30 June 2015 News

Debating Asteroid Day: NEOs, Dr. Brian May, the Catalina Sky Survey and more

Today, June 30, is Asteroid Day. Asteroid Day was created in the hopes of raising awareness about the asteroid impact threat – but not every scientist is on board.

In recent years, when the general public thought “asteroids,” references to Bruce Willis and a power ballad by Aerosmith would come to mind, all courtesy of Michael Bay’s “Armageddon” (check out this great Honest Trailer for the film while you’re at it).

The general perception was that the asteroid threat was an appropriate topic for summer blockbusters – as opposed to serious policy discussion.

All of that began to change when the Chelyabinsk meteor came out of seemingly nowhere back in 2013, reminding the world of the destructive power potential of near earth objects (NEOs) that sometimes find their way into our atmosphere.

As former NASA Astronaut Ed Lu wrote in ROOM this month – we can’t protect ourselves from dangerous objects that aren’t adequately tracked. His organisation, the B612 Foundation, has now focused its efforts on building an infrared, cryogenic space telescope to put in orbit around the Sun. The telescope, called Sentinel, will be looking at Earth with the Sun at its back, scanning space for potential nearby threats.

In order to raise awareness of the asteroid threat, Dr. Brian May (of Queen fame) and British filmmaker Grigorij Richters created Asteroid Day . On their website, anyone can sign a petition urging to accelerate the discovery and tracking of near-Earth asteroids 100 fold.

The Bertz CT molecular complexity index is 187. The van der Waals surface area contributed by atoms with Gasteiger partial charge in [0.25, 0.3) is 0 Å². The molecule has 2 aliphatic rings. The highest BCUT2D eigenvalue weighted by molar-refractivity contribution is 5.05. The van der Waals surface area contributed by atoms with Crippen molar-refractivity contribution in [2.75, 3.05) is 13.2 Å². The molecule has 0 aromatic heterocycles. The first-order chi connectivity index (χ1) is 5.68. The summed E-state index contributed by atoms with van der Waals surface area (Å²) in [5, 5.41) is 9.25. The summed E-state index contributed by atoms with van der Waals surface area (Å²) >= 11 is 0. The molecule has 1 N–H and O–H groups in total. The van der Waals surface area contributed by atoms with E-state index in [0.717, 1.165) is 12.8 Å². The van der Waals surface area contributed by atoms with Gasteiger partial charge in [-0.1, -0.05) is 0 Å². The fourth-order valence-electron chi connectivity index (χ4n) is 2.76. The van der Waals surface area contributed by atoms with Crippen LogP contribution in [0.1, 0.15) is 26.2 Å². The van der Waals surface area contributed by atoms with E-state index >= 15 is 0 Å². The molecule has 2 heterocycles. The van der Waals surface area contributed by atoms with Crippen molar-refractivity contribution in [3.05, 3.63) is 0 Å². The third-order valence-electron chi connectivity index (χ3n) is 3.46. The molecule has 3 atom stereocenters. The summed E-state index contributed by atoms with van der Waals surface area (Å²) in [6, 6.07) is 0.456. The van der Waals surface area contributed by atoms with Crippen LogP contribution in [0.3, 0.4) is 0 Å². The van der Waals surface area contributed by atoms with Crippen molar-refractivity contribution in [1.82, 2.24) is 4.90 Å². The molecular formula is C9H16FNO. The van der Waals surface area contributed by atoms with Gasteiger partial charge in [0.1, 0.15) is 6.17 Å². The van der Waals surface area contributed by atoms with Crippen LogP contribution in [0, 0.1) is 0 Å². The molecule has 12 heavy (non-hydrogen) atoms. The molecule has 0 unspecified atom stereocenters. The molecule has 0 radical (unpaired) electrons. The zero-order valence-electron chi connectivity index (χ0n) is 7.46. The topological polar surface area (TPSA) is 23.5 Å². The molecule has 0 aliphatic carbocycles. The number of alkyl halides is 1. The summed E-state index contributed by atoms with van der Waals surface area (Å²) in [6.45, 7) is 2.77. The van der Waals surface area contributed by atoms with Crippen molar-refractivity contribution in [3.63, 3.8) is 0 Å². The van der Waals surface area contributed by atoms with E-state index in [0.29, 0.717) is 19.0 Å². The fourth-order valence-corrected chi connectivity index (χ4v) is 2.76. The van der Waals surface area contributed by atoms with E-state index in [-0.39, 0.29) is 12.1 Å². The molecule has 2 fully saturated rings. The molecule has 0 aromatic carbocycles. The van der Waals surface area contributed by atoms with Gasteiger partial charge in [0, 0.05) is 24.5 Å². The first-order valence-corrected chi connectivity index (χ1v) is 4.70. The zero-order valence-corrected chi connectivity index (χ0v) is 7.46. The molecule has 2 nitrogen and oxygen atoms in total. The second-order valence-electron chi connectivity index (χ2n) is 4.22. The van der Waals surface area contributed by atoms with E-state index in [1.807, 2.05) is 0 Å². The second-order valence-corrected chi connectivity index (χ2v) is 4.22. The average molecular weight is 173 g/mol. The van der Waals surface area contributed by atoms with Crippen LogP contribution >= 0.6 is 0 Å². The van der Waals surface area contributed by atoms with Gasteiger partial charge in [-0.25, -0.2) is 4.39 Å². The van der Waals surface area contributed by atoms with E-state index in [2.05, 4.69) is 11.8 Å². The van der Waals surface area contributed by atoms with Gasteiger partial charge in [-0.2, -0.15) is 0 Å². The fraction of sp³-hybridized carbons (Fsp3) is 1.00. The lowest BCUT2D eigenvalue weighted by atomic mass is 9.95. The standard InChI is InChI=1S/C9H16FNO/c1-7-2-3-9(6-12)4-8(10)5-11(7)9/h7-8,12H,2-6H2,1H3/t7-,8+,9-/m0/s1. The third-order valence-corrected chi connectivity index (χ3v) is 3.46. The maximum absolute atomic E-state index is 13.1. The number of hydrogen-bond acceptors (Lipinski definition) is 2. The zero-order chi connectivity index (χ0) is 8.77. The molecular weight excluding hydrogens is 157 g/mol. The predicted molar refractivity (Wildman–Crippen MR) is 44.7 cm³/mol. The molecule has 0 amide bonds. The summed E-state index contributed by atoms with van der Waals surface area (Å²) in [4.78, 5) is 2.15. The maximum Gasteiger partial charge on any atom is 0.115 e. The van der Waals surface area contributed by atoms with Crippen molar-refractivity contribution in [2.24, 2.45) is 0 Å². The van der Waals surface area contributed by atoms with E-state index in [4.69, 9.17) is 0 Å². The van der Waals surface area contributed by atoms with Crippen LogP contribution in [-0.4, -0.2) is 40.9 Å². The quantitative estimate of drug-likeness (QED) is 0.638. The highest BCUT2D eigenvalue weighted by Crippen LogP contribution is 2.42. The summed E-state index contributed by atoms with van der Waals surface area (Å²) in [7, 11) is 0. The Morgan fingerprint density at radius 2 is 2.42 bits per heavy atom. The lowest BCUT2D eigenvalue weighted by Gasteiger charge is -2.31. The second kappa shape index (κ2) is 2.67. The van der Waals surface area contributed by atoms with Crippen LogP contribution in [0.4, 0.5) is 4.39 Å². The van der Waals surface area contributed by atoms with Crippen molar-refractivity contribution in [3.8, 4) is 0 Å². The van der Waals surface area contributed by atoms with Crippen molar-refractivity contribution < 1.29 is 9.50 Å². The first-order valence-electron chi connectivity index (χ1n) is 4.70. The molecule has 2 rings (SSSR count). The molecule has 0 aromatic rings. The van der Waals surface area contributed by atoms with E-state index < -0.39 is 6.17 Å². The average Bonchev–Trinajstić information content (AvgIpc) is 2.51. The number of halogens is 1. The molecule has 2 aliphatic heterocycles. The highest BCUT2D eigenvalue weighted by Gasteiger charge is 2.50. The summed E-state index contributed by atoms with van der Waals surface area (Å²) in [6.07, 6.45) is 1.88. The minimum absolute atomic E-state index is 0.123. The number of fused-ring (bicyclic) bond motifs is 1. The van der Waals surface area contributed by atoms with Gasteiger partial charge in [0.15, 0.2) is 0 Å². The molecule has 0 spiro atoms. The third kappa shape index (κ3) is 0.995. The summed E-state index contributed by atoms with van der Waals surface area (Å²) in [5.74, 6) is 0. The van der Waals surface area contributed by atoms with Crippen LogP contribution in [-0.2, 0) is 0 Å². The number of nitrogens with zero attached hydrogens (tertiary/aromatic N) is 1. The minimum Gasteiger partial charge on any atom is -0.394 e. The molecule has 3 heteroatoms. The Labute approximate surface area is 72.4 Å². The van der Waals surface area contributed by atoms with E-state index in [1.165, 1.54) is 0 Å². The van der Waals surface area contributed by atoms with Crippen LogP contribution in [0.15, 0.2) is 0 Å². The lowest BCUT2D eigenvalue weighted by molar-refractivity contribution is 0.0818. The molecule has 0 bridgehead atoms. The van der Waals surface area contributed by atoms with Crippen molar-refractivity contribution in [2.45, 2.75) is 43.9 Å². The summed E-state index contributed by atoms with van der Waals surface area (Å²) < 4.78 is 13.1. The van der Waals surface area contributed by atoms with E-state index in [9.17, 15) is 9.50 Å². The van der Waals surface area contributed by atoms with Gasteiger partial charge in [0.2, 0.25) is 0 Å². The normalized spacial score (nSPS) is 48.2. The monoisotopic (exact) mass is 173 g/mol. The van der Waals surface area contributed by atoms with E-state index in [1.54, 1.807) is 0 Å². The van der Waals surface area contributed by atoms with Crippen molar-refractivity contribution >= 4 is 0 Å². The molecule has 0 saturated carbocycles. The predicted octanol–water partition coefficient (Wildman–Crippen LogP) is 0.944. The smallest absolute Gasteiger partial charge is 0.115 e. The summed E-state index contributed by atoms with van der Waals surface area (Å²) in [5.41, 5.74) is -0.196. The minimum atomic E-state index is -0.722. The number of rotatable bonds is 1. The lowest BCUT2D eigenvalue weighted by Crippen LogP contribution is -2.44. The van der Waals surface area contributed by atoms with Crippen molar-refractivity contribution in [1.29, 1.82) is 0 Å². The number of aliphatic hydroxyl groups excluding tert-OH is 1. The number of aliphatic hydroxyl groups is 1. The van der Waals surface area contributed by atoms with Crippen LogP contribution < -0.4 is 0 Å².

Famous signatories already include everyone from Bill Nye to Peter Gabriel.

Not everyone in the scientific community believes that asteroids pose a serious threat to us right now, however.

Eric Christensen, the head of the Catalina Sky Survey, told New Scientist recently that "the popular conception of asteroids is that they are menacing and going to kill us all, and it's just not true."

The Catalina Sky Survey is a NASA-funded project aimed at spotting potentially dangerous asteroids using sensitive ground telescopes.

According to New Scientist, we have already found all asteroids that are larger than a kilometre – and the real issue now is figuring out how much risk we’re willing to accept from smaller rocks.

That risk is not easy to calculate. Just take the case of Britain. It is not directly in any known asteroid path – but as the Telegraph reports , a sea impact could potentially trigger a deadly tsunami headed straight for British shores.

Such a tsunami may not end civilisation as we know it, but there is the question of how many lives would still be lost.

A thousand and a half people were injured seriously enough to seek medical assistance when the Chelyabinsk meteor struck. At the time, some pointed out that it was a miracle that nobody was killed

.

As Brian May told Stuart Clark this week , “[Asteroid impact] is a very serious threat… It’s not a question of if, it’s a question of when.”

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